(CNN) -- A federal judge in California on Wednesday struck down the state's ban on same-sex marriage, ruling that voter-approved Proposition 8 violates the U.S. Constitution -- handing supporters of gay rights a major victory in a case that both sides say is sure to wind up before the U.S. Supreme Court.
The 136-page opinion, issued by Chief U.S. District Judge Vaughn Walker in San Francisco, is an initial step in what will likely be a lengthy fight over California's Proposition 8, which defines marriage as a union between a man and a woman.
At stake in the trial was whether California's ban on same-sex marriage violates gay couples' rights to equal protection and due process, as protected by the U.S. Constitution.
The high-profile case is being watched closely by both supporters and opponents of same-sex marriage, as many say it is destined to make its way to the U.S. Supreme Court. If it does, the case could result in a landmark decision on whether people in the United States are allowed to marry people of the same sex.
Same-sex marriage is currently legal in five U.S. states and in the District of Columbia, while civil unions are permitted in New Jersey. The five states are Massachusetts, Connecticut, Vermont, Iowa and New Hampshire.
"Proposition 8 fails to advance any rational basis in singling out gay men and lesbians for denial of a marriage license. Indeed, the evidence shows Proposition 8 does nothing more than enshrine in the California Constitution the notion that opposite-sex couples are superior to same-sex couples," Walker, who was appointed to the federal bench by former President Ronald Reagan, wrote in his opinion.
"Race restrictions on marital partners were once common in most states but are now seen as archaic, shameful or even bizarre," he added. "Gender no longer forms an essential part of marriage; marriage under law is a union of equals."
In a separate order, Walker also granted supporters of Proposition 8 a temporary stay, which stops his decision from taking immediate effect. They had argued, prior to his ruling, that same-sex marriages would be performed soon after his decision and could be complicated by rulings and appeals farther down the legal road.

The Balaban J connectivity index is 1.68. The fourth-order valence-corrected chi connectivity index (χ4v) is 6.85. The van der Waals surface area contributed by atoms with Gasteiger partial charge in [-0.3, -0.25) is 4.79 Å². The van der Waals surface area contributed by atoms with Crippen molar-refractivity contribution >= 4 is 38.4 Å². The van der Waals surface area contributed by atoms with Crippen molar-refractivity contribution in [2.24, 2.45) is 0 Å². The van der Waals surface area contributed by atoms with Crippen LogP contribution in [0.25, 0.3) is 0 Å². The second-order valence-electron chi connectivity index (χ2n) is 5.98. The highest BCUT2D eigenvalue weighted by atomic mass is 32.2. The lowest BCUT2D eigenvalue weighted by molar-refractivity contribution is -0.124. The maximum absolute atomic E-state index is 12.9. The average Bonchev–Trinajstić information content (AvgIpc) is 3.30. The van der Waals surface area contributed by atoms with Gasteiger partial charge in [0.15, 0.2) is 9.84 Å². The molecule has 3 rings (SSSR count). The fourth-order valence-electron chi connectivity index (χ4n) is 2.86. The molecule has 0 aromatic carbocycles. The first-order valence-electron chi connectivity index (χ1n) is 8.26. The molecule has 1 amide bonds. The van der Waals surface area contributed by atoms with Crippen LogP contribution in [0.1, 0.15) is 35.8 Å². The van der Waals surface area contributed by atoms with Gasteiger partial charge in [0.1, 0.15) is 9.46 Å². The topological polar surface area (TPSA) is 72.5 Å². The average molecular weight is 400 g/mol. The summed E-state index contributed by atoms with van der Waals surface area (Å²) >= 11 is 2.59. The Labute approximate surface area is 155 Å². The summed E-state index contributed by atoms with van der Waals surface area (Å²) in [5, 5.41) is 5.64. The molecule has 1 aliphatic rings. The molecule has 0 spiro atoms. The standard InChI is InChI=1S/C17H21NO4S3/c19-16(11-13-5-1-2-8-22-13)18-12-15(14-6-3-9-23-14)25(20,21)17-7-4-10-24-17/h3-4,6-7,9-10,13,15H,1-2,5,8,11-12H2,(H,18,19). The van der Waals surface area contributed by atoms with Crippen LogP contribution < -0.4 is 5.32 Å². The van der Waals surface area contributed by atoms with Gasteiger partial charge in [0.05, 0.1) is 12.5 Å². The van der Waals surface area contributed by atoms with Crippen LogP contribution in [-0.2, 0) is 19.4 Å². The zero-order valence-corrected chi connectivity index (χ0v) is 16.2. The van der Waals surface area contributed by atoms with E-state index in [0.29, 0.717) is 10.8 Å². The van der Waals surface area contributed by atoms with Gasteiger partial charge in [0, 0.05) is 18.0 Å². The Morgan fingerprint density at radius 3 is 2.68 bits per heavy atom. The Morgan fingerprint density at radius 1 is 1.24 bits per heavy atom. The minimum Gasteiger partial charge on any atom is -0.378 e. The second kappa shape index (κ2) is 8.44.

Walker gave both sides in the case until Friday to submit their responses to the order.
Elated supporters of same-sex marriage gathered to celebrate the judge's opinion in the Castro district of San Francisco. After speeches and songs, they began a march to city hall. People waved rainbow flags and U.S. flags, and carried signs that read, "We all deserve the freedom to marry," and "Separate is Unequal." Similar rallies unfolded in cities across California -- including Los Angeles and San Diego.
"For our entire lives, our government and the law have treated us as unequal. This decision to ensure that our constitutional rights are as protected as everyone else's makes us incredibly proud of our country," said Kristin Perry, a plaintiff.
Perry and Sandy Stier, along with Jeffrey Zarrillo and Paul Katami, are the two couples at the heart of the case, which if appealed would go next to the 9th U.S. Circuit Court of Appeals before possibly heading to the U.S. Supreme Court.
Opponents of same-sex marriage have said their best bet lies with higher courts and vowed to appeal the federal judge's ruling.
In a national survey, conducted by Gallup in May, 53 percent of respondents said same-sex marriages should not be recognized by law, while 44 percent said they should.
Proposition 8 is part of a long line of seesaw rulings, court cases, debates and protests over the controversial issue of same-sex marriage. It passed in California with some 52 percent of the vote in November 2008.
"Big surprise! We expected nothing different from Judge Vaughn Walker, after the biased way he conducted this trial," said Brian Brown, president of the National Organization for Marriage. "With a stroke of his pen, Judge Walker has overruled the votes and values of 7 million Californians who voted for marriage as one man and one woman."